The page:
When the 1979 Bridgeport High School football season got started in the hot August sun on the field that now bears his name, Wayne Jamison knew he had the makings of a pretty special team. Talent was in multiple positions and the players had skill and, more importantly, were coachable.
There was, however, one thing Jamison didn’t have a positive feeling about heading into what would turn out to be one of the greatest seasons ever. The veteran coach didn’t have a good vibe about who was going to get the bulk of the carries at tailback.
Jamison, as it would turn out, didn’t have to look far to find his answer. Ironically, the coach who was always more worried about who would block at every position along the line for the runner as opposed to who ran the ball, found his tailback up front in Charlie Fest.
“We moved Charlie from the end position to tailback when we needed a tailback in 1979 and he just ran over people because he was big and strong. He was one of those hard-nosed football players that you loved to have,” Jamison said. “He was a rough and tumble kid. He played the game like everyone thinks the game should be played. He was rough.”
What makes Fest’s move to the backfield and his aggressive style of play even more unique are a few additional factors. First, Fest was far from the typical tailback. According to the program that year, he came in at 6’3 and 189 pounds.
“He was a big, long lanky runner,” an analyst with the 40 for 40 selection process said. “He wasn’t the slasher with the great moves, but he hit the hole extremely fast and when he got out in the open you couldn’t catch him. Plus, he was as tough a kid as they come.”
The analyst said his on-the-field toughness was a contradiction to who Fest appeared to be away from the field.
“I remember him as being a free spirit,” the analyst said. “To the best of my memory he was as easy going a kid as you could find, but when he put his helmet on he was nothing but business on both sides of the ball.”
Fest’s contributions weren’t just limited to the backfield. As a defensive end, his size and speed were too much for nearly every opponent the Indians faced during the Class AAA championship 1979 season. However, most BHS football followers’ memories are painted by Fest’s ability to not only run the ball, but run with the ball and people hanging on him as well.
“He’d have three or four players trying to bring him down and he’d just keep on running,” Jamison said. “Charlie also played defense and loved to play defense, but he could run with that ball. He was a good player on a team that had a whole lot of good players.”
Not only was Fest’s move from end to tailback his senior year unexpected, it came on the heels of Fest never running the ball at all his junior year. The move proved to complete an offensive hat trick of skill in the form of quarterback Bobby Marra and end Brad Minetree.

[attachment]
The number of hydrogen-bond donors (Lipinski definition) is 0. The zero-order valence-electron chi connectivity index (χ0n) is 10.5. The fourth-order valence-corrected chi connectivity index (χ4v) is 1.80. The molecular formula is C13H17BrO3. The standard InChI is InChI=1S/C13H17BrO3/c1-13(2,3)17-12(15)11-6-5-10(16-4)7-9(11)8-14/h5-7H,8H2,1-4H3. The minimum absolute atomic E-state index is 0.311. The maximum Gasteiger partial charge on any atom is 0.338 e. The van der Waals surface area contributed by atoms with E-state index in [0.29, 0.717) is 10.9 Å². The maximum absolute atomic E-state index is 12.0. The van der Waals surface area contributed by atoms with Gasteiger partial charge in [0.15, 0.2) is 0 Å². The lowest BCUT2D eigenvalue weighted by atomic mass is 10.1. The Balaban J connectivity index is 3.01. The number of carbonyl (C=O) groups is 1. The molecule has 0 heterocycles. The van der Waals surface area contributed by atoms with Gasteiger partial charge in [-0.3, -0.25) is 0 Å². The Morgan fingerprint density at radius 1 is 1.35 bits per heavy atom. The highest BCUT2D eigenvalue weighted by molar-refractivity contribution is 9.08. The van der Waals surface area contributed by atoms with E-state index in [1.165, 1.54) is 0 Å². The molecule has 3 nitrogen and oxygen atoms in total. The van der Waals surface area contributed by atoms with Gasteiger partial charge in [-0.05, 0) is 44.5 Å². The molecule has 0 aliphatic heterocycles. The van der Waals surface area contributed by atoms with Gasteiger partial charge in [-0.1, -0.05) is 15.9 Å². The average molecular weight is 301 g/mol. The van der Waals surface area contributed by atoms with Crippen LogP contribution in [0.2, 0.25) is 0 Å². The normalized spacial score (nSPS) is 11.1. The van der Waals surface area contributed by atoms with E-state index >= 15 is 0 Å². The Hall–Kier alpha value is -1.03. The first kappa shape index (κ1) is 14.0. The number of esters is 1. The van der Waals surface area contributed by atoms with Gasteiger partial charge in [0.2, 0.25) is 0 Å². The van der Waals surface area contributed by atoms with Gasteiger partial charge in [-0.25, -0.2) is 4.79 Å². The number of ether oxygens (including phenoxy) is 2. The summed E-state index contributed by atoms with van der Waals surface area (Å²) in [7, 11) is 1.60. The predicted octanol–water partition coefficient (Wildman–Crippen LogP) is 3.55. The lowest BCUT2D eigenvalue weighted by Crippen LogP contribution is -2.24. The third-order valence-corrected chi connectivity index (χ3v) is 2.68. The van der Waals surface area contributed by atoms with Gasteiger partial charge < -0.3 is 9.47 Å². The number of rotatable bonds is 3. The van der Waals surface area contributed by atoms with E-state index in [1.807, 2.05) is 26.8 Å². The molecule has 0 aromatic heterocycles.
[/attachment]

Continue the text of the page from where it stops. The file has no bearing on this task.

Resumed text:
“Charlie was one of three guys on a great team that stood out. If Charlie would have went down that team would have been in trouble, particularly at his tailback spot because there wasn’t a lot of depth even though the backfield was good,” the analyst said.
Fest dotted the stick-I and Marra got things going at quarterback. In between were the talented upback Curt Burner and the hard-hitting fullback Rock Fliess. All of those players, along with a host of others, helped Bridgeport to a 13-0 season and a Class AAA championship.
Burkett and the rest of the defense didn’t allow a single team to score in double digits during the campaign. In fact, the club posted six shutouts in their 13 wins and yielded just 3.8 points per game.
Fest ended the year with Class AAA All State First Team honors as a defensive end. He was also named to the first teams on both offense and defense for the All-Harrison County, All-Big 10 and All-Monon Valley football squads.
Editor's Note: Charlie Fest forces a fumble in the Indian's 35-8 first round Class AAA playoff win against Lincoln as teammate and defensive tackle Jim Southern assists. Middle photo shows Fest holding on to the ball and absoring punishment in the Class AAA semifinal win against Parkersburg at a very muddy Hite Field in Clarksburg. Bottom photo shows Fest proving he can give as good as he receives as he delivers punishment to a Parkersburg player in the thrilling 7-6 win. The photos in this article are courtesy of the Bridgeport High School journalism department and teacher Mrs. Alice Rowe. Connect-Bridgeport would like to thank Mrs. Rowe for her cooperation in assisting with the 40 for 40 series and providing archives necessary to move the project forward.
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